Wednesday, May 04, 2011

How Code Restrains Programmers...

When it comes to understanding power and authority in cyberspace, there is one guiding principle - "code is law".

At a fundamental level, code grants computer programmers the ability to shape the virtual environments in which the average user interacts. Code empowers these programmers to design the rules of behavior - rules which can either constrain or enable different types of behavior. As opposed to laws in real-space, these policies created by code are not simply a matter of establishing a law and enforcing it by creating penalties for people who break the law; rather, it is an altogether different type of law, one in which the environment itself is created to deny the user even a capability to act in defiance.

Not only is it through code that programmers have such significant governing power insofar as they shape their virtual environments in this way, but code also dictates the actions of those very same programmers and places constraints on them. In other words, even programmers, with all their powers in the Digital Age, must still adhere to sets of rules that have previously been established. Someone else has authority over them, and that too is an authority derived from code.

The first constraint that acts over programmers is language. While it may be something of blasphemy within certain circles of the programming community to make this assertion, it nevertheless holds true. A C++ or .NET programmer may believe he can write code to do whatever he wants on a technical level, however that is only true within the confines of what Microsoft decided C++ as a language would allow. The designs of all computer programming languages are the result of explicit decision-making processes, often by formal institutions, and those decisions ultimately have consequences on the resulting decisions of those who implement them. In other words, the capabilities and limitations of programming languages act as inherent checks on the behavior of programmers.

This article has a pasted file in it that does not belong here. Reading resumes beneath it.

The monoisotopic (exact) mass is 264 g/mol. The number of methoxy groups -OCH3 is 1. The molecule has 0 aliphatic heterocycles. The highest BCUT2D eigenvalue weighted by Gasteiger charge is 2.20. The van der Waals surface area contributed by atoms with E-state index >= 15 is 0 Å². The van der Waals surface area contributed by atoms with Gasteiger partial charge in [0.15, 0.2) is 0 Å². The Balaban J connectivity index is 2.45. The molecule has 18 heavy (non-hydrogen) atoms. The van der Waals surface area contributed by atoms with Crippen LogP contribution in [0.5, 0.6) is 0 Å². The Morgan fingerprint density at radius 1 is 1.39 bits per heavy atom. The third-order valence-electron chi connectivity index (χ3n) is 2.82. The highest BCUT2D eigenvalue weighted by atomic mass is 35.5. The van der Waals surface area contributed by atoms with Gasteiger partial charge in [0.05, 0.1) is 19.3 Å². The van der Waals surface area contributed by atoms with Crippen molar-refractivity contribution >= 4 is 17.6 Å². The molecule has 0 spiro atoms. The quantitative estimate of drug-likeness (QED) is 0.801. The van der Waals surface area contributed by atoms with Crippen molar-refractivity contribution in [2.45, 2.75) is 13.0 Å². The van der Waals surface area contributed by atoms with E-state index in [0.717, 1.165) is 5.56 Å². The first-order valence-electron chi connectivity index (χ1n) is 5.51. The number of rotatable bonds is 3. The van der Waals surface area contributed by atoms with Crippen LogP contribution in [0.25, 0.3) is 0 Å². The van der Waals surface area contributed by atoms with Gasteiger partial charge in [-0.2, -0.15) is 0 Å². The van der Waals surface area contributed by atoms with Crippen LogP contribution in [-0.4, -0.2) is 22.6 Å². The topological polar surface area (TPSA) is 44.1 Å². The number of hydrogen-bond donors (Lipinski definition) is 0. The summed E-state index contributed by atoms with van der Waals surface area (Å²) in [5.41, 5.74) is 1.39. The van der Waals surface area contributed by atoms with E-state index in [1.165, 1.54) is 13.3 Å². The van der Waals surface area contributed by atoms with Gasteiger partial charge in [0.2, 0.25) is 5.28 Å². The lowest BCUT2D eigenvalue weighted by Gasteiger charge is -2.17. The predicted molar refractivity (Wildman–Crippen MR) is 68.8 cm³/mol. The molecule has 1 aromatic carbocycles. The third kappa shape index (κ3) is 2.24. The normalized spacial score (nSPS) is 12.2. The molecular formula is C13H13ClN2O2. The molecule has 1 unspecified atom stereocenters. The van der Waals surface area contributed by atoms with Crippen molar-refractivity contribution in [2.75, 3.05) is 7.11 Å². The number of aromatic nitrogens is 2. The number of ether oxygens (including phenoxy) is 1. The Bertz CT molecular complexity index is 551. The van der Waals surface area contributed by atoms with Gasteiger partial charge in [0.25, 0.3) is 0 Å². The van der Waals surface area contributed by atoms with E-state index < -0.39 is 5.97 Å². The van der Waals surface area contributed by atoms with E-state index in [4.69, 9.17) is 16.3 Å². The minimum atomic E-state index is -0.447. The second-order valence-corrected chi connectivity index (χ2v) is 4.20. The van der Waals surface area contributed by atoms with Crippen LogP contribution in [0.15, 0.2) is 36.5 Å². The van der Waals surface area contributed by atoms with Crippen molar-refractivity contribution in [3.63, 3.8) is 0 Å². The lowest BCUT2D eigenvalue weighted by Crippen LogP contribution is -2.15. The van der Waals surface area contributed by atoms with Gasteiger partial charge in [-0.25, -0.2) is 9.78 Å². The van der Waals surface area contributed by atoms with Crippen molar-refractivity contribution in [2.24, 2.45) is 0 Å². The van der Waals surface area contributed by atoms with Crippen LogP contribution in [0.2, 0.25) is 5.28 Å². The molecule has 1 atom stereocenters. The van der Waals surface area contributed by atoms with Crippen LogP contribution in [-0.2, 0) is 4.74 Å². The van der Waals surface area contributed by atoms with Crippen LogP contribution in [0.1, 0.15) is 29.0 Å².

This principle also raises the second constraint on programmers – the computing platform. Many programmers might reluctantly concede to the above assertion, but they will then undoubtedly point to development technologies that are not controlled by private commercial firms. For example, a web programmer might argue that if he contributes to the development of a non-proprietary open-source language like PHP, Perl, or Python, then language becomes less of a restriction because he can have a hand in shaping it. However, the programming language is not the only constraint on the programmer. Even if one created an entire programming language from scratch, the behavior of the programmer would still be determined by the platform on which the resulting software would be used. The code behind such platforms, whether an operating system like Microsoft Windows, non-OS-dependent platforms like Sun’s Java, or various “application programming interfaces” like the Google API, also either constrains or enables the behavior of programmers. In other words, a programmer’s code, no matter how independent, must still be written within the confines of rules established by the platform if it wants to achieve a reasonable level of operability.

Most soon-to-graduate computer science students are, by now, familiar with how code empowers them to create the rules for different environments. They should just also bear in mind how code simultaneously restrains them as well.



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